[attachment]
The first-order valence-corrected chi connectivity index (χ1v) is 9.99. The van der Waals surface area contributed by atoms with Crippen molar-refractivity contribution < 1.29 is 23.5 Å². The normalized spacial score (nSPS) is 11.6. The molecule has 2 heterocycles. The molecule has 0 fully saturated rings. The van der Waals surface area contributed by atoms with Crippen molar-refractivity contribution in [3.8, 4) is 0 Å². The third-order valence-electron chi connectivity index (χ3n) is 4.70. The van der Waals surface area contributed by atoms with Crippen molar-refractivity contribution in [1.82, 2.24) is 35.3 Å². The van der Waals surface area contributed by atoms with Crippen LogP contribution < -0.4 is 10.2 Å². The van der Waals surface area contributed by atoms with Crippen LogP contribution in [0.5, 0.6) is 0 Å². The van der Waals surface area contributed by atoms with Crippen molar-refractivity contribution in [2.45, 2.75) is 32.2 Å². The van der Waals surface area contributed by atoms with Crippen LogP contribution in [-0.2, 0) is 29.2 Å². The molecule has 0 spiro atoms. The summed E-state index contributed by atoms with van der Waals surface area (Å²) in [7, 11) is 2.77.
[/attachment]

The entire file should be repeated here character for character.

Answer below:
The first-order valence-corrected chi connectivity index (χ1v) is 9.99. The van der Waals surface area contributed by atoms with Crippen molar-refractivity contribution < 1.29 is 23.5 Å². The normalized spacial score (nSPS) is 11.6. The molecule has 2 heterocycles. The molecule has 0 fully saturated rings. The van der Waals surface area contributed by atoms with Crippen molar-refractivity contribution in [3.8, 4) is 0 Å². The third-order valence-electron chi connectivity index (χ3n) is 4.70. The van der Waals surface area contributed by atoms with Crippen molar-refractivity contribution in [1.82, 2.24) is 35.3 Å². The van der Waals surface area contributed by atoms with Crippen LogP contribution < -0.4 is 10.2 Å². The van der Waals surface area contributed by atoms with Crippen LogP contribution in [0.5, 0.6) is 0 Å². The van der Waals surface area contributed by atoms with Crippen molar-refractivity contribution in [2.45, 2.75) is 32.2 Å². The van der Waals surface area contributed by atoms with Crippen LogP contribution in [-0.2, 0) is 29.2 Å². The molecule has 0 spiro atoms. The summed E-state index contributed by atoms with van der Waals surface area (Å²) in [7, 11) is 2.77.